Jurisdictions in at least 15 states are planning to use mobile balloting in a limited capacity in 2020 to account for overseas voters and those with disabilities. Proponents of a digital electorate hope the coronavirus spurs adoption of their technology. The virus has provided an “opportunity,” says
Massachusetts Institute of Technology doctoral student Michael Specter describes Tusk’s position as a “false dichotomy” that ignores postal ballots. He and his colleagues say mobile voting technology is unproven and opens the door to cyber risks.
A mobile voting app called Voatz has already been used in federal, local, and partywide elections in Denver, Oregon, Utah, and West Virginia. In a paper published in March, cybersecurity research firm Trail of Bits discovered 79 flaws in the Voatz system, including one that allows someone armed with the proper credentials to alter votes. The paper, funded in part by Tusk and Voatz, expanded on findings published in February by Specter and his MIT colleague James Koppel.
West Virginia was set to adopt Voatz for its May 12 presidential primary, before the state pulled the plug, citing security concerns raised in the paper. Voatz founder and CEO
Security experts say that even if attackers don’t change votes, their threat to a mobile election system may trigger questions about the credibility of results. According to J. Alex Halderman, a University of Michigan professor who specializes in election security: “We’re at least a decade away, if at all.”
West Virginia now plans to use Seattle-based Democracy Live to handle digital voting in its primary. With Democracy Live, jurisdictions get access to an Amazon Web Services portal where users go to download a ballot or make selections online. Either way, the ballots are printed and counted by local election officials, in contrast to Voatz, which is an all-digital system.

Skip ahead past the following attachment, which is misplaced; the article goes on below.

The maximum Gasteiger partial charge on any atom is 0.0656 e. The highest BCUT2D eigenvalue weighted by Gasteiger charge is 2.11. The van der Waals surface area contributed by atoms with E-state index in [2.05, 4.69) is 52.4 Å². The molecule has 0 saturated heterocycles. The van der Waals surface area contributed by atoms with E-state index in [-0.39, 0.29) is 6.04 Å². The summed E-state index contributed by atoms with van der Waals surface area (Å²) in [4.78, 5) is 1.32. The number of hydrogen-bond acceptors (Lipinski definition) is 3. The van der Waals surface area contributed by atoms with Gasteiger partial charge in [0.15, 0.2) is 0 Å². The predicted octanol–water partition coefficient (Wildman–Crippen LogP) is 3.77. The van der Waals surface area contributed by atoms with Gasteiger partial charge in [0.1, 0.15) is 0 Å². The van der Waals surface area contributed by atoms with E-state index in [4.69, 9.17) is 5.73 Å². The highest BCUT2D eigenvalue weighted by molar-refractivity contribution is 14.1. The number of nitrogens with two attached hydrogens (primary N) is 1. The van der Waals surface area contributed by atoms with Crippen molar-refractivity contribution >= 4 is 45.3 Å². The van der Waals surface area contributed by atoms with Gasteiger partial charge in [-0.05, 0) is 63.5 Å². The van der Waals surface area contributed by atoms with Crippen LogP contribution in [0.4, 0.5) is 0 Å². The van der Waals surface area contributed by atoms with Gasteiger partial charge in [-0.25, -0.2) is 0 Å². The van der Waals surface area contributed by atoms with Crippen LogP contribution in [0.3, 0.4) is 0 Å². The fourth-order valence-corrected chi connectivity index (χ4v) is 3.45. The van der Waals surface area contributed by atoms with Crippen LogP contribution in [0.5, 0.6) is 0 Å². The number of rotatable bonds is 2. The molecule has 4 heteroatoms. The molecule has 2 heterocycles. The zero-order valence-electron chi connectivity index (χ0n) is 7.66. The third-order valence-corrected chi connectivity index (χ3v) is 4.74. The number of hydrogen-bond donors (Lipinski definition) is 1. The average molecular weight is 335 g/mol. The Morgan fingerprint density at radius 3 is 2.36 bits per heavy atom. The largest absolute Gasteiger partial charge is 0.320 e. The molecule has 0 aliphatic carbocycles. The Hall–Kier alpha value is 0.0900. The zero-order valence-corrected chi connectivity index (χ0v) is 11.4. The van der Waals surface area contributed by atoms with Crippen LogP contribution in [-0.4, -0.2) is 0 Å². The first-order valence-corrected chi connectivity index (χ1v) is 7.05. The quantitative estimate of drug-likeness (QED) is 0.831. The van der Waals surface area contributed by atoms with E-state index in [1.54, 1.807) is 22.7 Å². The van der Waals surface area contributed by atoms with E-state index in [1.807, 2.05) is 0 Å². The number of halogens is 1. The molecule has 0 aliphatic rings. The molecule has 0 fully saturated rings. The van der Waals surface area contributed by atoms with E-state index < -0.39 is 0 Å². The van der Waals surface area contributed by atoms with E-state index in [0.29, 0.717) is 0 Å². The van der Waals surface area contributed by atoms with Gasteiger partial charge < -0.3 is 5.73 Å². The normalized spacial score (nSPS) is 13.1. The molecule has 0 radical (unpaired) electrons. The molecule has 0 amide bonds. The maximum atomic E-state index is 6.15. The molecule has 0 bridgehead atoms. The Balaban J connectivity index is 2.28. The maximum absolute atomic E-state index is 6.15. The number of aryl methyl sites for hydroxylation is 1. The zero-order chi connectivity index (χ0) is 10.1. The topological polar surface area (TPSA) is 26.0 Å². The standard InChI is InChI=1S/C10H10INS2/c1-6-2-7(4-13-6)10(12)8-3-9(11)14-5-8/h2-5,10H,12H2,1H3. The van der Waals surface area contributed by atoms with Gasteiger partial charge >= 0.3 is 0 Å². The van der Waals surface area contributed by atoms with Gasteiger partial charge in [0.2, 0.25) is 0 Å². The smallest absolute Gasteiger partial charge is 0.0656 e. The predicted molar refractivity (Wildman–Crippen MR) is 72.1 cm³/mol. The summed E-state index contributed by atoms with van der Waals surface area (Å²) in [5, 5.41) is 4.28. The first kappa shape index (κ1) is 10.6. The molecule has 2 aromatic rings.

For three weeks leading up to Feb. 11, voters in the Seattle region cast ballots online in an election for a board of supervisors position on the King Conservation District using Democracy Live. The vote was the first election in the U.S. to enable voters to cast ballots by phone, tablet, or computer. It worked without a glitch for the more than 3,000 voters who cast ballots, according to the local election administrator. Bryan Finney, founder and CEO of Democracy Live, says multiple states and local jurisdictions have since approached him. While Finney says he’s discussing testing hacking vulnerabilities with the U.S. Department of Homeland Security, he declined to disclose details of earlier tests.
Senator Wyden isn’t impressed. “Security experts have shown over and over again that online voting isn’t safe, isn’t reliable, and is dangerously vulnerable to foreign hackers,” the Oregon Democrat says. Tusk says that misses the point. “The cybersecurity experts will say it’s terrible if people over the age of 70 are voting on their phone,” he says. “But is that more terrible than them dying of the virus because they voted in public? I don’t think so.”
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